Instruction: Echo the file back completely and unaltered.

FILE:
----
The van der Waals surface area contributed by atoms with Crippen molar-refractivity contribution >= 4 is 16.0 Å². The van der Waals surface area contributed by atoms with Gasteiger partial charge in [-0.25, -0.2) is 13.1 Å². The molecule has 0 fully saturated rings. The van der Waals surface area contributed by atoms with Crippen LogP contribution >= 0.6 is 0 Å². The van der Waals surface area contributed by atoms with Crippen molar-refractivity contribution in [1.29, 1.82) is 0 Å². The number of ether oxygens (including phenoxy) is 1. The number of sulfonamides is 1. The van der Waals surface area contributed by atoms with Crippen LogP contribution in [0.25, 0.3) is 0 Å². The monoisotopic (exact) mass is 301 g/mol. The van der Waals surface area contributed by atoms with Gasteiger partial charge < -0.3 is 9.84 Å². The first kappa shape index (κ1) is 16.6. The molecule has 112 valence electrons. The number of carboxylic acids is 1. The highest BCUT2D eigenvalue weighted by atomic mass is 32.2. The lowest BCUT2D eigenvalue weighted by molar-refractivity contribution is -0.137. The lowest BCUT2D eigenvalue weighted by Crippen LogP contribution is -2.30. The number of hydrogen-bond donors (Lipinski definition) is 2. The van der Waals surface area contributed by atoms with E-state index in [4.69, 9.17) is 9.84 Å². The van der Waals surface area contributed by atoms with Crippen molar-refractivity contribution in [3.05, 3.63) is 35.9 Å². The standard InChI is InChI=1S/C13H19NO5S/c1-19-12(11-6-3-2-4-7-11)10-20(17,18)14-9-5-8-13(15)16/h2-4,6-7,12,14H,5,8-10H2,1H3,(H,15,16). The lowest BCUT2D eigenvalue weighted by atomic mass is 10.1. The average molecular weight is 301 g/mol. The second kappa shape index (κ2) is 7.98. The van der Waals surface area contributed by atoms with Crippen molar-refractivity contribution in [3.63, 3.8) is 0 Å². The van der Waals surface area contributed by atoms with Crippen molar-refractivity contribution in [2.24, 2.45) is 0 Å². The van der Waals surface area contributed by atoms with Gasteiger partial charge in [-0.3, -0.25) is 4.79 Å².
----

The van der Waals surface area contributed by atoms with Crippen molar-refractivity contribution >= 4 is 16.0 Å². The van der Waals surface area contributed by atoms with Gasteiger partial charge in [-0.25, -0.2) is 13.1 Å². The molecule has 0 fully saturated rings. The van der Waals surface area contributed by atoms with Crippen LogP contribution >= 0.6 is 0 Å². The van der Waals surface area contributed by atoms with Crippen molar-refractivity contribution in [1.29, 1.82) is 0 Å². The number of ether oxygens (including phenoxy) is 1. The number of sulfonamides is 1. The van der Waals surface area contributed by atoms with Crippen LogP contribution in [0.25, 0.3) is 0 Å². The monoisotopic (exact) mass is 301 g/mol. The van der Waals surface area contributed by atoms with Gasteiger partial charge < -0.3 is 9.84 Å². The first kappa shape index (κ1) is 16.6. The molecule has 112 valence electrons. The number of carboxylic acids is 1. The highest BCUT2D eigenvalue weighted by atomic mass is 32.2. The lowest BCUT2D eigenvalue weighted by molar-refractivity contribution is -0.137. The lowest BCUT2D eigenvalue weighted by Crippen LogP contribution is -2.30. The number of hydrogen-bond donors (Lipinski definition) is 2. The van der Waals surface area contributed by atoms with E-state index in [4.69, 9.17) is 9.84 Å². The van der Waals surface area contributed by atoms with Crippen molar-refractivity contribution in [3.05, 3.63) is 35.9 Å². The standard InChI is InChI=1S/C13H19NO5S/c1-19-12(11-6-3-2-4-7-11)10-20(17,18)14-9-5-8-13(15)16/h2-4,6-7,12,14H,5,8-10H2,1H3,(H,15,16). The lowest BCUT2D eigenvalue weighted by atomic mass is 10.1. The average molecular weight is 301 g/mol. The second kappa shape index (κ2) is 7.98. The van der Waals surface area contributed by atoms with Crippen molar-refractivity contribution in [3.63, 3.8) is 0 Å². The van der Waals surface area contributed by atoms with Crippen molar-refractivity contribution in [2.24, 2.45) is 0 Å². The van der Waals surface area contributed by atoms with Gasteiger partial charge in [-0.3, -0.25) is 4.79 Å².